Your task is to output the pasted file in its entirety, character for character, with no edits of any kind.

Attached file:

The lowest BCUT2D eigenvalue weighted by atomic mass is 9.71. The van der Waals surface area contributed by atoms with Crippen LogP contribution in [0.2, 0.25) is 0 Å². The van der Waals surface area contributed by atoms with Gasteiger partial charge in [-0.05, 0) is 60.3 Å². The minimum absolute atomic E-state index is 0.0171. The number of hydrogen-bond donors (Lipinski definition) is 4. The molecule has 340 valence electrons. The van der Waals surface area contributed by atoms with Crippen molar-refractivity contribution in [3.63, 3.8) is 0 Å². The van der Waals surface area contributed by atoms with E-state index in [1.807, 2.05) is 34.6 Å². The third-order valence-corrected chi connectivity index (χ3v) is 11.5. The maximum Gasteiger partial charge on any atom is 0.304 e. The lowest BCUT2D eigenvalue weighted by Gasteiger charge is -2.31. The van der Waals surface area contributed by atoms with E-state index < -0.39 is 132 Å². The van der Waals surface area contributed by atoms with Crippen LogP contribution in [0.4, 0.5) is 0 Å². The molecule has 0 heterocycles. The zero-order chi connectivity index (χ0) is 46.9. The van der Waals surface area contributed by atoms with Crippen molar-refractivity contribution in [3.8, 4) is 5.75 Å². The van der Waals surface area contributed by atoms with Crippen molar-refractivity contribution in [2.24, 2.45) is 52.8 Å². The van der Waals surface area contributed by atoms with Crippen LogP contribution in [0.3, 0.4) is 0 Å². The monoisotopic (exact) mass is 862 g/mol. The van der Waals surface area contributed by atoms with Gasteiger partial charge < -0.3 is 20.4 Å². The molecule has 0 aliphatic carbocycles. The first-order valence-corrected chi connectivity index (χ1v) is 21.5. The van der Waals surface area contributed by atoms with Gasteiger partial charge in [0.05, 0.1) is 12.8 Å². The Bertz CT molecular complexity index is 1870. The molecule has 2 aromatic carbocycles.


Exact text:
The lowest BCUT2D eigenvalue weighted by atomic mass is 9.71. The van der Waals surface area contributed by atoms with Crippen LogP contribution in [0.2, 0.25) is 0 Å². The van der Waals surface area contributed by atoms with Gasteiger partial charge in [-0.05, 0) is 60.3 Å². The minimum absolute atomic E-state index is 0.0171. The number of hydrogen-bond donors (Lipinski definition) is 4. The molecule has 340 valence electrons. The van der Waals surface area contributed by atoms with Crippen molar-refractivity contribution in [3.63, 3.8) is 0 Å². The van der Waals surface area contributed by atoms with E-state index in [1.807, 2.05) is 34.6 Å². The third-order valence-corrected chi connectivity index (χ3v) is 11.5. The maximum Gasteiger partial charge on any atom is 0.304 e. The lowest BCUT2D eigenvalue weighted by Gasteiger charge is -2.31. The van der Waals surface area contributed by atoms with E-state index < -0.39 is 132 Å². The van der Waals surface area contributed by atoms with Crippen LogP contribution in [0.4, 0.5) is 0 Å². The molecule has 0 heterocycles. The zero-order chi connectivity index (χ0) is 46.9. The van der Waals surface area contributed by atoms with Crippen molar-refractivity contribution in [3.8, 4) is 5.75 Å². The van der Waals surface area contributed by atoms with Crippen molar-refractivity contribution in [2.24, 2.45) is 52.8 Å². The van der Waals surface area contributed by atoms with Crippen LogP contribution in [0.3, 0.4) is 0 Å². The monoisotopic (exact) mass is 862 g/mol. The van der Waals surface area contributed by atoms with Gasteiger partial charge < -0.3 is 20.4 Å². The molecule has 0 aliphatic carbocycles. The first-order valence-corrected chi connectivity index (χ1v) is 21.5. The van der Waals surface area contributed by atoms with Gasteiger partial charge in [0.05, 0.1) is 12.8 Å². The Bertz CT molecular complexity index is 1870. The molecule has 2 aromatic carbocycles.